As soon as Phish debuted “Ghost” in their first show of Summer ’97, the song became a staple jam vehicle for Phish. Moving with the band’s musical direction of the late-90s, “Ghost” featured groove, rock, and ambient jams depending on the era, almost always providing a highlight for any show in which it appeared. And then in Phish’s second show of 2000, at Radio City Music Hall in New York City, the band rewrote the record books for their late-90’s song. Exploring the hyper-complexities of groove and moving far beyond them into completely transcendent music, Phish threw down, perhaps, the greatest version ever played.
After such a blowout, one would figure the band continued magnifying the song for the rest of the summer, let alone the rest of the year. But they didn’t. While the Phish played solid “Ghosts” in Hartford (7.1), Chicago (9.22), and Denver (9.27), the band only took out the song six times after Radio City. And only one truly stood out – 6.15.00. Phish let loose on the final standout “Ghost” of the pre-hiatus years on the penultimate night of Japan tour in Osaka, Japan. Towards the end of the first set, the band unveiled the only Japanese version of the song, and as it turned out, the last truly great version of 2000.
In Big Cat, a small club, elevated six floors amidst a shopping plaza, the audience squeezed into the small, square room. The predominantly Japanese audience packed it in, as the concept of personal space differed from that in the states – a lot. Before long, a combination of fans began filling the room with blown-up balloons, like a life-sized lottery bin. But when the music started, silence fell, and everyone’s focus turned squarely to the stage.
After a routine four-song, set-opening sequence, Trey quietly initiated a series of siren loops, opening the only “Ghost” of the Pacific. Following the composed section, the band oozed into the piece with a methodical, bass-led groove. Taking ample time to settle into a thick rhythmic canvas, the band pondered the early course of the jam before diving in. Mike took the melodic lead, while Trey and Page added effects, beginning the excursion in a sparse dance pattern. Trey coyly began to pick a melody within the groove, very much blending with whole, yet bringing a whole new element to the table. Amidst a increasingly murkier plane, Fishman hit a disco-like groove that Mike immediately latched onto, bringing memories of the infectious dance odyssey weeks ago at Radio City. Page and Trey began to gently toy with the beat, and all of a sudden, the band rolled into subconscious territory.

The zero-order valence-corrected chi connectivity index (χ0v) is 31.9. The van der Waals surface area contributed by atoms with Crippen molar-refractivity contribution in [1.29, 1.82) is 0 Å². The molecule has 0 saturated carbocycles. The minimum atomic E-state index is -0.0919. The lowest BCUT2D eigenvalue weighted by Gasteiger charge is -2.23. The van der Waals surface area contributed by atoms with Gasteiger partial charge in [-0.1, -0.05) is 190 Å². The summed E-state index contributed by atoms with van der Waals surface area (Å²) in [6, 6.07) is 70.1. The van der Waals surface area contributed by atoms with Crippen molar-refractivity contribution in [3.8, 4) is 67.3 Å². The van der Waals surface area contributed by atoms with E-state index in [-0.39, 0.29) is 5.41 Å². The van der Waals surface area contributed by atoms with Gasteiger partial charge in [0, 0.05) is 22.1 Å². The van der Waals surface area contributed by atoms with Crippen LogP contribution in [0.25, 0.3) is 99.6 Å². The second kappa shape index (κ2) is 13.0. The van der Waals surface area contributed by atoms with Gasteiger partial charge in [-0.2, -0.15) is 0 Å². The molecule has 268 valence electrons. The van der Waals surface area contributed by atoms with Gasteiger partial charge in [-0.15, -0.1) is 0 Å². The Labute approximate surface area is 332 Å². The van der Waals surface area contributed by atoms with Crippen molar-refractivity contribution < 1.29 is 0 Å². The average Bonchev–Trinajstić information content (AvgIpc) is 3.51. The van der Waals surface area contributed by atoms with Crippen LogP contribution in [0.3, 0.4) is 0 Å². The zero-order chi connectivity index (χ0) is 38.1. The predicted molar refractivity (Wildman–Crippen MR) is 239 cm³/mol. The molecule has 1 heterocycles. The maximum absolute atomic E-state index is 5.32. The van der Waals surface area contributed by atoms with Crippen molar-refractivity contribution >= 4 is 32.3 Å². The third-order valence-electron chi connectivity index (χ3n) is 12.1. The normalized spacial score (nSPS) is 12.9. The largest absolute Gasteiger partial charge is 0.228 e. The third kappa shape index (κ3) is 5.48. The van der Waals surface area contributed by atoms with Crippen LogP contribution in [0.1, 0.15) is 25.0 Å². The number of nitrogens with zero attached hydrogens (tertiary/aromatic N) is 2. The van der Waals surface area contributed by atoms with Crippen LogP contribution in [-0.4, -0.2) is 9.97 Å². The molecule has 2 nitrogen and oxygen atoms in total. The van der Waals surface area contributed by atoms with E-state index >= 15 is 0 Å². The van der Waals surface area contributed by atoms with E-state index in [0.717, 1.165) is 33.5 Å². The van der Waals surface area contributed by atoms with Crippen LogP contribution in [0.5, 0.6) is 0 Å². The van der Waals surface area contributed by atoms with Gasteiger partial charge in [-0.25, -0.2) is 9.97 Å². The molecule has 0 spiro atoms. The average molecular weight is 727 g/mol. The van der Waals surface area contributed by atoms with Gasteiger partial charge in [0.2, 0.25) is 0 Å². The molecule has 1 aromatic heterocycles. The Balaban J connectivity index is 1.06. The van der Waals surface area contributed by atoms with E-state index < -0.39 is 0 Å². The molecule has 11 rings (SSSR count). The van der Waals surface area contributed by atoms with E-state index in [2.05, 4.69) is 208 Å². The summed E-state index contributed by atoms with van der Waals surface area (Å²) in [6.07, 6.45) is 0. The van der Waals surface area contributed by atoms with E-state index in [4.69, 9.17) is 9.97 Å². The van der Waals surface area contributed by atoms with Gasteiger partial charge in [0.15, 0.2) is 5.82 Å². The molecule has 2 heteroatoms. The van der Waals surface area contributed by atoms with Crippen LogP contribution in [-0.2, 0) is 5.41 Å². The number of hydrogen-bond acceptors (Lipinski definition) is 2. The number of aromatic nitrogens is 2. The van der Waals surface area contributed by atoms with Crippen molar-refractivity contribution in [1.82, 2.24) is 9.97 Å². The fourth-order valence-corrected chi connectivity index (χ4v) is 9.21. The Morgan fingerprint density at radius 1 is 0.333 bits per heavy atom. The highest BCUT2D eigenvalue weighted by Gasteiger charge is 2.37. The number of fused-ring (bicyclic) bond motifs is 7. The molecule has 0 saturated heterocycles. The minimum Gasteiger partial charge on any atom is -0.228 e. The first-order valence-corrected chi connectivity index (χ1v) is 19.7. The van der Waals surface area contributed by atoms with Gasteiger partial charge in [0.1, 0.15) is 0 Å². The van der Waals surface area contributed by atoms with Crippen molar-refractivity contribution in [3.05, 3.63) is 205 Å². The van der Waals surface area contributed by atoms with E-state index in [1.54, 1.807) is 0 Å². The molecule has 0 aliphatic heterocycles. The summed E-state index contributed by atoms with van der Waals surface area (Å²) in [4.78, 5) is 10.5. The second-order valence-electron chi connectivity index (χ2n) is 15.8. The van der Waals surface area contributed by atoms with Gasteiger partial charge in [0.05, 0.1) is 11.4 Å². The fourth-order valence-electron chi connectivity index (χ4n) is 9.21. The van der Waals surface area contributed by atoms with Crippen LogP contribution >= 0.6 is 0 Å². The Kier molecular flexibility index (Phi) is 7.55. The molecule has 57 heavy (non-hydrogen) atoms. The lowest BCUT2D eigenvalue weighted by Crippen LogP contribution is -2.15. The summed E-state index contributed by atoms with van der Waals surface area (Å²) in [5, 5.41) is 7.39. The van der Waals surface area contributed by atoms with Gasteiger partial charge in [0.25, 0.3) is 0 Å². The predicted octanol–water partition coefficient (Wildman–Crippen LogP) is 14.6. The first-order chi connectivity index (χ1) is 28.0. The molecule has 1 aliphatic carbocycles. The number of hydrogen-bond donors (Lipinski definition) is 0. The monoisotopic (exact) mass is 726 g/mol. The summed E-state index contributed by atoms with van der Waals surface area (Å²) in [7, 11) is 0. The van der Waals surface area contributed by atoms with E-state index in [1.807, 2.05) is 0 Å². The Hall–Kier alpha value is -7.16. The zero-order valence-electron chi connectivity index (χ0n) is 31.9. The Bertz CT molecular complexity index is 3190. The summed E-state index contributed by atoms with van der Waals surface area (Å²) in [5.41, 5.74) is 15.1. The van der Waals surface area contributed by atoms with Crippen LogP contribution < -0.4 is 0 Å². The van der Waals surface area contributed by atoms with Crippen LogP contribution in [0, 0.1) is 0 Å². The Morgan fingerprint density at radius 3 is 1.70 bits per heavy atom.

Offering independent melodic ideas along these uptempo rhythms, Trey stepped into prominence, before long, playing an open chord progression that would guide the band through an upbeat, out-of-character second half of the jam. The rest of his band mates picked up on his idea, gradually building a triumphant build over these changes, Meanwhile, after setting the musical plate, Trey transformed into the a cathartic waterfall of notes and melody, peaking the piece in a rolling, cyclical fashion. Uniting all the energy in the room, Phish took sailing on the majestic seas of bliss, drawing out the apex of the jam in an all-out celebration of the human spirit. After the peak, the band seamlessly slid back into “Ghost,” bringing this version to a close.
The Osaka “Ghost” became an immediate highlight of Japan 2000, and without anyone knowing at the time, represented the last pre-hiatus triumph for the song. This moving piece of music goes under-circulated due to its international origins, and has thus been under-appreciated over the years. Everyone knows the Radio City “Ghost,” and rightfully so. This one came next.
Jam of the Day:
“Ghost” 6.15.00 I Rmstr
This standout version of the song has recently been remastered by Phish Thoughts reader, “Kenny Powers,” and is available to download by clicking the orange title above.
DOWNLOAD OF THE DAY:
5.23.00 Roseland, NYC, NY SBD < Torrent
5.23.00 Roseland, NYC, NY SBD < Megaupload
During and after the first Radio City show, fans lined the sidewalks of Manhattan to get tickets for Phish’s just-announced show at Roseland the night after. The intimate gig was filmed for VH-1’s “Hard Rock Live,” and though the show was relatively jam-less, the event provided a special night in the spring of 2000.
I: AC/DC Bag, Wilson, First Tube, Ya Mar, Mike’s Song > Simple > It’s Ice, When the Circus Comes, Back on the Train, Gotta Jibboo, Taste, Sleeping Monkey
II: Punch You In the Eye, Twist, Waste, Piper, You Enjoy Myself, Run Like an Antelope, Train Song, Bug
E: Boogie On Reggae Woman, Cavern
Source: SBDTags: 2000, International, Jams